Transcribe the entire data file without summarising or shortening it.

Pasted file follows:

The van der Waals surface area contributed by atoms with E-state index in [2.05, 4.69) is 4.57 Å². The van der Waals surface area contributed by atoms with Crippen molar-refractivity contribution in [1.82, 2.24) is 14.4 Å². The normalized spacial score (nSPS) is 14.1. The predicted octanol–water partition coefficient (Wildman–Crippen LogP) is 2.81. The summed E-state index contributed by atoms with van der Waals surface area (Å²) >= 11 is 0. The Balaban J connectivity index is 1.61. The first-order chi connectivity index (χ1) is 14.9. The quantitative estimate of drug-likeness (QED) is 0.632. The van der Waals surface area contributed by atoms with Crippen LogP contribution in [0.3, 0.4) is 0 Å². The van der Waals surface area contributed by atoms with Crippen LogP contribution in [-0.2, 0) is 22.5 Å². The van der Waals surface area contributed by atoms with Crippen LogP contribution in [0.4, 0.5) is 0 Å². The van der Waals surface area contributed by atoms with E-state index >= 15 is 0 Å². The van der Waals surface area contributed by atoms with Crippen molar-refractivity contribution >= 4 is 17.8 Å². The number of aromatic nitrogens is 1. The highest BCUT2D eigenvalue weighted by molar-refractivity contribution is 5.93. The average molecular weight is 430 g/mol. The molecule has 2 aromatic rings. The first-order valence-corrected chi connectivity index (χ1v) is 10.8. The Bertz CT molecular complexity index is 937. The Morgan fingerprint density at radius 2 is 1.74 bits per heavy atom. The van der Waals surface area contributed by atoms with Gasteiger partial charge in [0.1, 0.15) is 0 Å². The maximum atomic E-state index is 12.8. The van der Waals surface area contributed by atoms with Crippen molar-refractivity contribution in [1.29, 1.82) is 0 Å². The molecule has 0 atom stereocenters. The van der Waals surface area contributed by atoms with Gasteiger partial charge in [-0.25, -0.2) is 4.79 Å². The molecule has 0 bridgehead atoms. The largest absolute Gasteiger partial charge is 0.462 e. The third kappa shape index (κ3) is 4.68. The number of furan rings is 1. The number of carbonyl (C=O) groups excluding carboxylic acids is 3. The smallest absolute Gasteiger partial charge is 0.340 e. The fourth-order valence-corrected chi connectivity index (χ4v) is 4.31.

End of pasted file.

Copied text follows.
The van der Waals surface area contributed by atoms with E-state index in [2.05, 4.69) is 4.57 Å². The van der Waals surface area contributed by atoms with Crippen molar-refractivity contribution in [1.82, 2.24) is 14.4 Å². The normalized spacial score (nSPS) is 14.1. The predicted octanol–water partition coefficient (Wildman–Crippen LogP) is 2.81. The summed E-state index contributed by atoms with van der Waals surface area (Å²) >= 11 is 0. The Balaban J connectivity index is 1.61. The first-order chi connectivity index (χ1) is 14.9. The quantitative estimate of drug-likeness (QED) is 0.632. The van der Waals surface area contributed by atoms with Crippen LogP contribution in [0.3, 0.4) is 0 Å². The van der Waals surface area contributed by atoms with Crippen LogP contribution in [-0.2, 0) is 22.5 Å². The van der Waals surface area contributed by atoms with Crippen LogP contribution in [0.4, 0.5) is 0 Å². The van der Waals surface area contributed by atoms with E-state index >= 15 is 0 Å². The van der Waals surface area contributed by atoms with Crippen molar-refractivity contribution >= 4 is 17.8 Å². The number of aromatic nitrogens is 1. The highest BCUT2D eigenvalue weighted by molar-refractivity contribution is 5.93. The average molecular weight is 430 g/mol. The molecule has 2 aromatic rings. The first-order valence-corrected chi connectivity index (χ1v) is 10.8. The Bertz CT molecular complexity index is 937. The Morgan fingerprint density at radius 2 is 1.74 bits per heavy atom. The van der Waals surface area contributed by atoms with Gasteiger partial charge in [0.1, 0.15) is 0 Å². The maximum atomic E-state index is 12.8. The van der Waals surface area contributed by atoms with Crippen molar-refractivity contribution in [1.29, 1.82) is 0 Å². The molecule has 0 atom stereocenters. The van der Waals surface area contributed by atoms with Gasteiger partial charge in [-0.25, -0.2) is 4.79 Å². The molecule has 0 bridgehead atoms. The largest absolute Gasteiger partial charge is 0.462 e. The third kappa shape index (κ3) is 4.68. The number of furan rings is 1. The number of carbonyl (C=O) groups excluding carboxylic acids is 3. The smallest absolute Gasteiger partial charge is 0.340 e. The fourth-order valence-corrected chi connectivity index (χ4v) is 4.31.